Great ideas, as we know, can come from anywhere. But those that go somewhere—the ideas that change the world—typically come from innovators who put as much effort into follow-through as they do into breakthroughs.
Follow-through is about putting our ideas into action, about closing the gap between what we know in theory and what we can achieve in practice. It’s about translating discoveries into public health policies and programs with real-world impact.
Ariadne Labs, the joint center for health systems innovation at the Harvard Chan School and Brigham and Women’s Hospital, follows this philosophy beautifully. One of their projects, TeamBirth, aims to improve communication practices during labor and delivery to ensure that the person giving birth fully understands and contributes to their care plan. This empowers the patient and allows nurses and doctors to provide a more dignified and, critically, safer medical care.
We’re also working to teach our students the value of follow-through with programs like our new Harvard HealthLab accelerator, which helps young entrepreneurs turn the spark of an idea into a viable startup through a year-long program of mentoring and support.
Other institutions are moving in this direction, too. Under the leadership of Jeremy Farrar, for instance, the Wellcome Trust has been focused on making sure that researchers in the communities most affected by climate change—and not just scientists in the Global North—have the resources they need to study the health impacts of the climate crisis. The goal: to empower those on the ground in rapidly changing areas to research, implement, and scale solutions over the long term. Again, it’s all about the follow-through.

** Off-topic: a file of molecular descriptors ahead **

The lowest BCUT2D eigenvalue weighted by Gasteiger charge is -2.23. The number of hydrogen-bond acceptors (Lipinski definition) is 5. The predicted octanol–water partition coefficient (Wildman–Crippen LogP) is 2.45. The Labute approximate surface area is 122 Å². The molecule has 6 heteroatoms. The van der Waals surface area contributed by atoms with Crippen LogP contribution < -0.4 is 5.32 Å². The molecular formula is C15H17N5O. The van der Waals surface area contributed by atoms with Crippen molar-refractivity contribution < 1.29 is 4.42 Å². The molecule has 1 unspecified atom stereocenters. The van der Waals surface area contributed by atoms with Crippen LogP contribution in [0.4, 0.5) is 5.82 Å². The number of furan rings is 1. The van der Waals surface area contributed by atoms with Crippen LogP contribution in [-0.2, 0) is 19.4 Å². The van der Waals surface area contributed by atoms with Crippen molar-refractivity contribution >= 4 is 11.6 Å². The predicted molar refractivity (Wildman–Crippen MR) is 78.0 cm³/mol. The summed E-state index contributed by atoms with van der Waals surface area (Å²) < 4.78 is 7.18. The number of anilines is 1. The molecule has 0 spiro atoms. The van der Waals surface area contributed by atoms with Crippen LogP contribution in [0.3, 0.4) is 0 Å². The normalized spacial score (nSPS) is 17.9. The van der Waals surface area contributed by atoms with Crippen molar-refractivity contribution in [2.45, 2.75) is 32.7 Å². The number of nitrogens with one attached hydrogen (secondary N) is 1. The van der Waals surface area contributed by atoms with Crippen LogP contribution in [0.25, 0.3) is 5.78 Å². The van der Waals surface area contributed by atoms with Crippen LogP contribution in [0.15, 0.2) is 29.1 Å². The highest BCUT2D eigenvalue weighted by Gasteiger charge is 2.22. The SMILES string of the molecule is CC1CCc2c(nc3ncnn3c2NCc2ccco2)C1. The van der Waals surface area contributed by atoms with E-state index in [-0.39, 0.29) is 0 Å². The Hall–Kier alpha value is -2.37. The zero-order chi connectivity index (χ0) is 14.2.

This issue of Harvard Public Health showcases several other great examples of innovators who are committed to follow-through as well.
There’s Susan Cheng, who discovered that women’s blood vessels age faster than men’s, and is now conducting a large, longitudinal study that looks at the factors that allow certain individuals to stay healthy as they age. And there’s Anuoluwa Ishola, who committed herself to improving medical care delivery in her native Nigeria after she came to understand the country’s public health challenges.
The breakthroughs get all the glory, but the follow-throughs are where the real impact is made, as these pioneers clearly understand.
I’ll have the opportunity to practice follow-through myself when I return to my lab to resume my research in 2024, following a year-long sabbatical. As I told the Harvard Chan community in the fall, serving as dean of this outstanding faculty has been my greatest honor and privilege, but after seven years in this role, it’s time for me to step back, reflect, and recharge. I will take that sabbatical starting in July, then return to the School to pick up my research, teaching, and mentoring.
I will remain focused on long-term impact—the only way to build a healthier and more equitable world for all. I hope you’ll join me.
Michelle A. Williams, ScD ’91, is Dean of the Faculty of the Harvard T.H. Chan School of Public Health and Angelopoulos Professor in Public Health and International Development, Harvard T.H. Chan School of Public Health and Harvard Kennedy School